British Peacekeepers Move Into Kabul
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KABUL, Afghanistan (AP) _ British peacekeepers were moving quietly into the war-routed capital Friday to safeguard the beginning of its rebirth, but an explosion in the country’s north sounded a warning that Afghanistan’s violent struggle may not be over.
The arrival of the first of 200 British troops marked the launch of a six-month international mission that was approved unanimously by the U.N. Security Council Thursday even though some Afghan leaders challenged it’s mandate.
Some members of the interim Afghan government, due to be sworn in Saturday, say the peacekeepers will not be permitted to use military force, disarm belligerents or interfere in Afghan affairs.
The Security Council, however, authorized the use of ``all necessary measures″ to allow the new government and the troops themselves ``to operate in a secure environment.″
In eastern Afghanistan, U.S. special forces and Afghan fighters were going from cave to cave in Tora Bora trying to pick up the trail of Osama bin Laden after his al-Qaida fighters fled the mountainous region.
On Thursday, 53 British Royal Marines landed at Bagram air base north of the Kabul, part of the vanguard of a force expected to grow to 3,000 to 5,000 men.
Many Kabul residents welcomed the peacekeepers, but said they wanted them to stay only as long as necessary.
``They should leave Afghanistan when we are sure of peace,″ said Ghulam Dastigir Khan.
``We don’t want them to stay forever. We are Muslims. They are not,″ said Khan, a cigarette vendor who hopes the soldiers will boost his income of about a dollar a day.
Leaders of Afghan factions from around the country began congregating in Kabul for Saturday’s installation ceremony for the 30-member interim government under Hamid Karzai, a southern Pashtun tribal leader who carries the blessings of exiled King Mohammad Zaher Shah.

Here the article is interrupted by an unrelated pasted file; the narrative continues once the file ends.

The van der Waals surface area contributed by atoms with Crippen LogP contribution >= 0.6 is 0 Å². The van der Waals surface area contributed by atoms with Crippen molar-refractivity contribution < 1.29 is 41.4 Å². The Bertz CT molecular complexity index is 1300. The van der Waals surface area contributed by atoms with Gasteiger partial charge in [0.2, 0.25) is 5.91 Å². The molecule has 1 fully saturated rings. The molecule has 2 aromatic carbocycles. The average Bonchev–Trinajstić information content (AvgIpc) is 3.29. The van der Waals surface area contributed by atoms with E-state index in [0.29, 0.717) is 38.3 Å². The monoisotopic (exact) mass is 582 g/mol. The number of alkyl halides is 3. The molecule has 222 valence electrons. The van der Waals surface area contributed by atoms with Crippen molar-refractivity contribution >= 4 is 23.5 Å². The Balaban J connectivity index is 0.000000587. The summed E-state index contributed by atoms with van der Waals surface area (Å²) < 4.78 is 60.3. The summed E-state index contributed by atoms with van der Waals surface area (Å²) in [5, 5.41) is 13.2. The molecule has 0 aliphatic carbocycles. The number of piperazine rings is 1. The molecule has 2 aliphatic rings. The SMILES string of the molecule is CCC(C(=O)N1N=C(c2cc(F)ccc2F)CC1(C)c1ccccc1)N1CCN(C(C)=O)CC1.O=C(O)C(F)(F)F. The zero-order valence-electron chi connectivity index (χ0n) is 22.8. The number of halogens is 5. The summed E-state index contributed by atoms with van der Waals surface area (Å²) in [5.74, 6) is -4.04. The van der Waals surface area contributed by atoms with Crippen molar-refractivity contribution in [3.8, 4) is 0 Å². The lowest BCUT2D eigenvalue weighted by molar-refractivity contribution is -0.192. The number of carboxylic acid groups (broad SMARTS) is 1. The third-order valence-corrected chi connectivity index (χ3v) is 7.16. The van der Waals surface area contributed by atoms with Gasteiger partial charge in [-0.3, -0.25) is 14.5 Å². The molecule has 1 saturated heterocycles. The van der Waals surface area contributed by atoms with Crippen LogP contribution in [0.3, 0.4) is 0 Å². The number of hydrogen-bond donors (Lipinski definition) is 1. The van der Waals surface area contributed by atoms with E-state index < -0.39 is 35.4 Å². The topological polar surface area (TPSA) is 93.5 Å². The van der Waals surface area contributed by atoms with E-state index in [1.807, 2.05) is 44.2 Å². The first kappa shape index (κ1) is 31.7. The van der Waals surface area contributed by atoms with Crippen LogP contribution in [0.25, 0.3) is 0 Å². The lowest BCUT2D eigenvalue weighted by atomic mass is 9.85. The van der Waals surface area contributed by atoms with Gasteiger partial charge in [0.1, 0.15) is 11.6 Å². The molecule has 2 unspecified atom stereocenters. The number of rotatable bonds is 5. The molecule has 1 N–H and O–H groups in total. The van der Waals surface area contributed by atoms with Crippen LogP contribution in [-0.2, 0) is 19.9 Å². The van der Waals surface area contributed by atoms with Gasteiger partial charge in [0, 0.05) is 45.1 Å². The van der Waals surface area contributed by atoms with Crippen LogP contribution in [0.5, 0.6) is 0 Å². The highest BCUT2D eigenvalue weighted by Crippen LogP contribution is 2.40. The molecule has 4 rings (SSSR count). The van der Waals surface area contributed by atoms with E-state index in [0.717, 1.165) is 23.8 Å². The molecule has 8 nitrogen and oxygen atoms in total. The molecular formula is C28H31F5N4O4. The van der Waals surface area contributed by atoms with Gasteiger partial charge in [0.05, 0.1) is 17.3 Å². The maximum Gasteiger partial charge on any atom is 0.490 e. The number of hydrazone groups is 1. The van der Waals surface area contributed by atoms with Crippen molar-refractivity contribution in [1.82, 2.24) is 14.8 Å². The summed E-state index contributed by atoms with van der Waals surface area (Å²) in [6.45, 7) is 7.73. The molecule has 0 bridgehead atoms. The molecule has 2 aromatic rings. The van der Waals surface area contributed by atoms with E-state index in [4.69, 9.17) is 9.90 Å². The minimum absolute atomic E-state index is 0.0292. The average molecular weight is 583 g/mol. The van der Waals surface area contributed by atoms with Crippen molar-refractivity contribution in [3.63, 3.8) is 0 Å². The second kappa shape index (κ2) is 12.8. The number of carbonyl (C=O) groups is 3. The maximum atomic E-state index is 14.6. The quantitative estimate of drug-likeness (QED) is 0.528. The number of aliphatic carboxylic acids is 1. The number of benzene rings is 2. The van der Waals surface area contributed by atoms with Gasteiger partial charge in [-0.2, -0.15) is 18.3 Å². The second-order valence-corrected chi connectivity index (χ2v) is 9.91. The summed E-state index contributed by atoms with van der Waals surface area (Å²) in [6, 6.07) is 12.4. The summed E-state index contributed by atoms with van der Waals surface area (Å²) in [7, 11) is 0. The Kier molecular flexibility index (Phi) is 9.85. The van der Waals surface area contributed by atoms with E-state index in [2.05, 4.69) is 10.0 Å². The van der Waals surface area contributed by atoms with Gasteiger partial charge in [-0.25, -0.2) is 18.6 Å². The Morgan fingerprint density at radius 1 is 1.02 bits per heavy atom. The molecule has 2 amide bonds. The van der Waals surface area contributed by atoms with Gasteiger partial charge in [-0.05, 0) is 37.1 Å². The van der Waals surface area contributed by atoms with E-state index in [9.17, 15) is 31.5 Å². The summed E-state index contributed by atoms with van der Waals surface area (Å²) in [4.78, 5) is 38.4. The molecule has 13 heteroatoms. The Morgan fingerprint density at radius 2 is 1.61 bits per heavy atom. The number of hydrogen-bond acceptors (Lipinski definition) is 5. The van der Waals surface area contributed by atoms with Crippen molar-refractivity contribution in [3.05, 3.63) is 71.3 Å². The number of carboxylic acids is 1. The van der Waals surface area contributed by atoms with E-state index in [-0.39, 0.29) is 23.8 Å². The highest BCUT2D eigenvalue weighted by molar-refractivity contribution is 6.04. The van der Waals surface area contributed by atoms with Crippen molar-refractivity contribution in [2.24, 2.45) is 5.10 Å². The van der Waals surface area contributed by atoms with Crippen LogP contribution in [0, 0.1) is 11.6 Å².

In northern Afghanistan, there were conflicting reports about the cause of a fragmentation grenade blast at a busy market in Mazar-e-Sharif that wounded about 100 people.
Some reports said it was thrown into the crowd. ``It could be those who are still close to the Taliban who don’t want the northern alliance to be in power,″ said Mohammed Anwar Akhjoh, head of a prominent Shi’ite party that was a key partner in the alliance of northern Afghan factions the seized Mazar-e-Sharif last month.
But a senior police officer said the explosion may have been an accident.
``The bazaar was very crowded,″ said Gen. Shujaddin, who uses only one name. ``A grenade fell off of a soldier accidentally, and some people were injured. This was not terrorism. This was an accident.″
After initial reports that security had been stepped up, reporters said Mazar-e-Sharif appeared normal Friday, the Muslim day of prayer.
The commander of the U.S.-led coalition, Gen. Tommy Franks, was considering sending hundreds of Marines to Tora Bora in eastern Afghanistan to help the several dozen U.S. special forces searching the caves, a defense official in Washington said on condition of anonymity.
The whereabouts of bin Laden, alleged mastermind of the Sept. 11 terrorist attacks in the United States, are unknown.
Increasingly cold and snowy weather has complicated the search for al-Qaida fighters who survived the U.S. bombing campaign that crushed al-Qaida’s defenses in Tora Bora. Abandoned caves and bunkers may be booby-trapped or mined, and Pentagon officials believe some fighters may still be around to ambush search parties.
But the caves also may hold the bodies of al-Qaida fighters _ possibly bin Laden himself _ or contain documents useful in the investigation of Sept. 11 and other terrorist actions against U.S. interests. There were also reports that some al-Qaida fighters moved their wives and children into the area before the bombing.
Across the border in Pakistan, paramilitary troops searched for a third day for seven al-Qaida fighters who escaped during transit to prison. They were among 156 Arabs and other foreign volunteers captured on Tuesday as they fled the Tora Bora region.
At least 16 people were killed in the escape and the subsequent manhunt in the craggy border region, including seven Pakistani guards.
Authorities believed the seven men still missing were surrounded in a cave in near-freezing temperatures with four Kalashnikov rifles, little ammunition and no food.
Also in Pakistan, the chairman of the U.S. Joint Chiefs of Staff, Gen. Richard Myers, visited that country’s army headquarters Thursday, the state-run Associated Press of Pakistan reported.
The news agency gave no details of his meeting with Gen. Mohammed Aziz Khan, head of the committee of Pakistan’s joint chiefs of staff. Pakistan is a key U.S. ally in the military campaign in Afghanistan.